Anni Clark is one of the bright lights of New England singer/songwriters, and this exquisite album featuring nine originals as well as a cover of Joni Mitchell's "He Comes for Conversation" has a dramatic feel that works well with Clark's clear and distinct vocals. "Orono" is, believe it or not, the title track. The writer has tons of hooks, and "What ever happened to Liza" is the phrase that is the centerpiece of that tune. Reminiscent of another woman from Maine, Cindy Bullens, one can hear more Karla Bonoff and singer/writer Harriet Schock than Joni Mitchell, and that's a good thing. Sometimes artists sound too much like their mentors, but Anni Clark has her own style and seems to pay tribute to some of the great ladies of this genre. There is definitely some Carole Bayer Sager in "I Hear Your Voice," and it is a standout. The disc is dedicated to "My Mom, whose voice and light I carry with me always"; you can feel the dilemma in "I Can Hear Your Voice," subdued and powerful and then the range of Clark's voice just soars over the backing vocals. Everything about this track is great, from the sound of the guitars to the incessant riff. The disc was produced by Steve Drown and Anni Clark, and where Cindy Bullens recent album is a gem that emerged from the tragic loss of her daughter, Clark also puts her emotions in song with results that are just as important. The lit candle on the back of the booklet is a touch of hope. "Pilot Light" and "Here Come the Jetties" are where Clark really shines. A song about walking along the sea, reflecting on life -- Clark's voice, the cymbals, the guitar, and the lyrics, all combine like an undertow -- it grabs you. Where Laura Nyro had the ability to write a song that could stand without the music, so too can Anni Clark, but her voice and vision put it all together. If Cher, Streisand, Midler, and Ronstadt need a new source of inspiration, they may find it here.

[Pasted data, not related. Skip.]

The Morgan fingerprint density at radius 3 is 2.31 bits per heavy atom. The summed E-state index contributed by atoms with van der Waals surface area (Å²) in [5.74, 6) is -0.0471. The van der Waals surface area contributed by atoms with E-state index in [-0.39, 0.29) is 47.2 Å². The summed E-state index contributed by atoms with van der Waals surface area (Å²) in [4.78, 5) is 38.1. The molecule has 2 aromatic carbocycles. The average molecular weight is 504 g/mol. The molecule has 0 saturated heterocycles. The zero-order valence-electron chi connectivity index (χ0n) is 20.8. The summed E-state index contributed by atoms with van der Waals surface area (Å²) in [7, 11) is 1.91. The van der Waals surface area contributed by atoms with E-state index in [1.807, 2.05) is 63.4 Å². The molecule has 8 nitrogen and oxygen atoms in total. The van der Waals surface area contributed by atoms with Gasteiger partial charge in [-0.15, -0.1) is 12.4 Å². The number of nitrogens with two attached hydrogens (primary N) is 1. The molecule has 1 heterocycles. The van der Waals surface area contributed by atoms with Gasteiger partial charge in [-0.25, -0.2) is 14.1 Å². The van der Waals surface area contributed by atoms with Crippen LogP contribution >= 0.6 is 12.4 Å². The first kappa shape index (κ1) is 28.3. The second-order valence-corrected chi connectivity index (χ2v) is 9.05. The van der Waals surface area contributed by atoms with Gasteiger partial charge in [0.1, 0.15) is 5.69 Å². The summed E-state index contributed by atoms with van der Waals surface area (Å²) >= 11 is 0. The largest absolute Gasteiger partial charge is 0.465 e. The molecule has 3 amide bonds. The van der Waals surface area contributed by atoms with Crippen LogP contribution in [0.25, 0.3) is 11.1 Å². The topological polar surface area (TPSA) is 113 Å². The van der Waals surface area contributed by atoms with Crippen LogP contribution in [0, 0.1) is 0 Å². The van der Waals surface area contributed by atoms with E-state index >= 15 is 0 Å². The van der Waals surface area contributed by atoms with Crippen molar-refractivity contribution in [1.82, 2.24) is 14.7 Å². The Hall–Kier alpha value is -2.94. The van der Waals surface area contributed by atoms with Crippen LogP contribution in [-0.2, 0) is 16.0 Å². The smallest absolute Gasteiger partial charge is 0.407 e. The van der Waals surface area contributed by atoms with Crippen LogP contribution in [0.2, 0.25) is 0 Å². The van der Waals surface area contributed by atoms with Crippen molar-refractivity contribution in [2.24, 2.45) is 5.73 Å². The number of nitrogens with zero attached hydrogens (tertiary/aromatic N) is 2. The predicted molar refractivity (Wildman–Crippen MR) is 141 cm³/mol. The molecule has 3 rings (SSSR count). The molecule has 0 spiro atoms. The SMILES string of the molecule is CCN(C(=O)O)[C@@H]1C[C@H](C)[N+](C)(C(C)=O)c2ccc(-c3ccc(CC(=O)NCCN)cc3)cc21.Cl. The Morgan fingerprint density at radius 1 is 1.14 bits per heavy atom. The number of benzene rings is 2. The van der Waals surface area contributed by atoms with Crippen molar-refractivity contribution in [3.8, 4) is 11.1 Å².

AllMusic Review by Joe Viglione